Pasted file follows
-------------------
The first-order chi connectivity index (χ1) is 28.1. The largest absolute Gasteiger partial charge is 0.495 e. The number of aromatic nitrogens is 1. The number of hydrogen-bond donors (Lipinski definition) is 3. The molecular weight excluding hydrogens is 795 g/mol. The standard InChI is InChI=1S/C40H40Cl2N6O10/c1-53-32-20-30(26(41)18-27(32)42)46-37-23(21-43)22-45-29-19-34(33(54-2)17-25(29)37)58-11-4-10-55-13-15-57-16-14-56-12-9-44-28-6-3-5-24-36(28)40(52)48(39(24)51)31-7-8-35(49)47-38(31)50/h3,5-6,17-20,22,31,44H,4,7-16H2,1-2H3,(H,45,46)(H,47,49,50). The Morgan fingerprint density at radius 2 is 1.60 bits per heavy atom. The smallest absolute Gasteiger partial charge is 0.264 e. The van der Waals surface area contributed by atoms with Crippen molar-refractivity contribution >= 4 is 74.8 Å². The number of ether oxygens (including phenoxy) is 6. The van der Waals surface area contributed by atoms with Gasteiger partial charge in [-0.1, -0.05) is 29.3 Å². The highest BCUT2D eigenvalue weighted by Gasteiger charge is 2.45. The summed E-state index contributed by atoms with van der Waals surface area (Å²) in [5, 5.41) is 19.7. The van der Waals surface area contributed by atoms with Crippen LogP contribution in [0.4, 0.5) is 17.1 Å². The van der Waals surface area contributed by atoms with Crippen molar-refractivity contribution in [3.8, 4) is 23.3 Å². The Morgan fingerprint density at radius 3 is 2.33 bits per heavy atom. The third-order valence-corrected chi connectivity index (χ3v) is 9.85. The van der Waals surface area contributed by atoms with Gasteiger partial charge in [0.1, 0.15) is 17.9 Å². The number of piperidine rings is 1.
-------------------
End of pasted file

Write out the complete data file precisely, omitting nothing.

The first-order chi connectivity index (χ1) is 28.1. The largest absolute Gasteiger partial charge is 0.495 e. The number of aromatic nitrogens is 1. The number of hydrogen-bond donors (Lipinski definition) is 3. The molecular weight excluding hydrogens is 795 g/mol. The standard InChI is InChI=1S/C40H40Cl2N6O10/c1-53-32-20-30(26(41)18-27(32)42)46-37-23(21-43)22-45-29-19-34(33(54-2)17-25(29)37)58-11-4-10-55-13-15-57-16-14-56-12-9-44-28-6-3-5-24-36(28)40(52)48(39(24)51)31-7-8-35(49)47-38(31)50/h3,5-6,17-20,22,31,44H,4,7-16H2,1-2H3,(H,45,46)(H,47,49,50). The Morgan fingerprint density at radius 2 is 1.60 bits per heavy atom. The smallest absolute Gasteiger partial charge is 0.264 e. The van der Waals surface area contributed by atoms with Crippen molar-refractivity contribution >= 4 is 74.8 Å². The number of ether oxygens (including phenoxy) is 6. The van der Waals surface area contributed by atoms with Gasteiger partial charge in [-0.1, -0.05) is 29.3 Å². The highest BCUT2D eigenvalue weighted by Gasteiger charge is 2.45. The summed E-state index contributed by atoms with van der Waals surface area (Å²) in [5, 5.41) is 19.7. The van der Waals surface area contributed by atoms with Crippen LogP contribution in [0.4, 0.5) is 17.1 Å². The van der Waals surface area contributed by atoms with Crippen molar-refractivity contribution in [3.8, 4) is 23.3 Å². The Morgan fingerprint density at radius 3 is 2.33 bits per heavy atom. The third-order valence-corrected chi connectivity index (χ3v) is 9.85. The van der Waals surface area contributed by atoms with Gasteiger partial charge in [0.1, 0.15) is 17.9 Å². The number of piperidine rings is 1.